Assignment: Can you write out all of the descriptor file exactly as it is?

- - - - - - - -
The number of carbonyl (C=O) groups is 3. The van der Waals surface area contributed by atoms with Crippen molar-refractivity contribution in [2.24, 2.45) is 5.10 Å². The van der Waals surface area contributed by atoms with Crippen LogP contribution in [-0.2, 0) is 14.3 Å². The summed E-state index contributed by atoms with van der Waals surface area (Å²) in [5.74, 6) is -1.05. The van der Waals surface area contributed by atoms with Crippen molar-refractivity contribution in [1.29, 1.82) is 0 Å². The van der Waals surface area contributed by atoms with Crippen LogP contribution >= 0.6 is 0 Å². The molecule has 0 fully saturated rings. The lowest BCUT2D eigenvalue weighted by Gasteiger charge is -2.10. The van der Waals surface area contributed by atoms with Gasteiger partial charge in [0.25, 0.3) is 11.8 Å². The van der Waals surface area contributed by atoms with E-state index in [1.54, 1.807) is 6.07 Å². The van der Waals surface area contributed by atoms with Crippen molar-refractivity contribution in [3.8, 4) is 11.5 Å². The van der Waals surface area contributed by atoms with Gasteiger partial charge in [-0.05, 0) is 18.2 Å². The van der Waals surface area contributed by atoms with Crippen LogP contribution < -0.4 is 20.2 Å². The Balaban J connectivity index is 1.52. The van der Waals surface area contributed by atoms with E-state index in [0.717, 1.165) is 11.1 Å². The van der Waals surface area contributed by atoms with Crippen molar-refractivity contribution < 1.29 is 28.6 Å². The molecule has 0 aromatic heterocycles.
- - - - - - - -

The number of carbonyl (C=O) groups is 3. The van der Waals surface area contributed by atoms with Crippen molar-refractivity contribution in [2.24, 2.45) is 5.10 Å². The van der Waals surface area contributed by atoms with Crippen LogP contribution in [-0.2, 0) is 14.3 Å². The summed E-state index contributed by atoms with van der Waals surface area (Å²) in [5.74, 6) is -1.05. The van der Waals surface area contributed by atoms with Crippen molar-refractivity contribution in [1.29, 1.82) is 0 Å². The van der Waals surface area contributed by atoms with Crippen LogP contribution >= 0.6 is 0 Å². The molecule has 0 fully saturated rings. The lowest BCUT2D eigenvalue weighted by Gasteiger charge is -2.10. The van der Waals surface area contributed by atoms with Gasteiger partial charge in [0.25, 0.3) is 11.8 Å². The van der Waals surface area contributed by atoms with E-state index in [1.54, 1.807) is 6.07 Å². The van der Waals surface area contributed by atoms with Crippen molar-refractivity contribution in [3.8, 4) is 11.5 Å². The van der Waals surface area contributed by atoms with Gasteiger partial charge in [-0.05, 0) is 18.2 Å². The van der Waals surface area contributed by atoms with Crippen LogP contribution < -0.4 is 20.2 Å². The Balaban J connectivity index is 1.52. The van der Waals surface area contributed by atoms with E-state index in [0.717, 1.165) is 11.1 Å². The van der Waals surface area contributed by atoms with Crippen molar-refractivity contribution < 1.29 is 28.6 Å². The molecule has 0 aromatic heterocycles.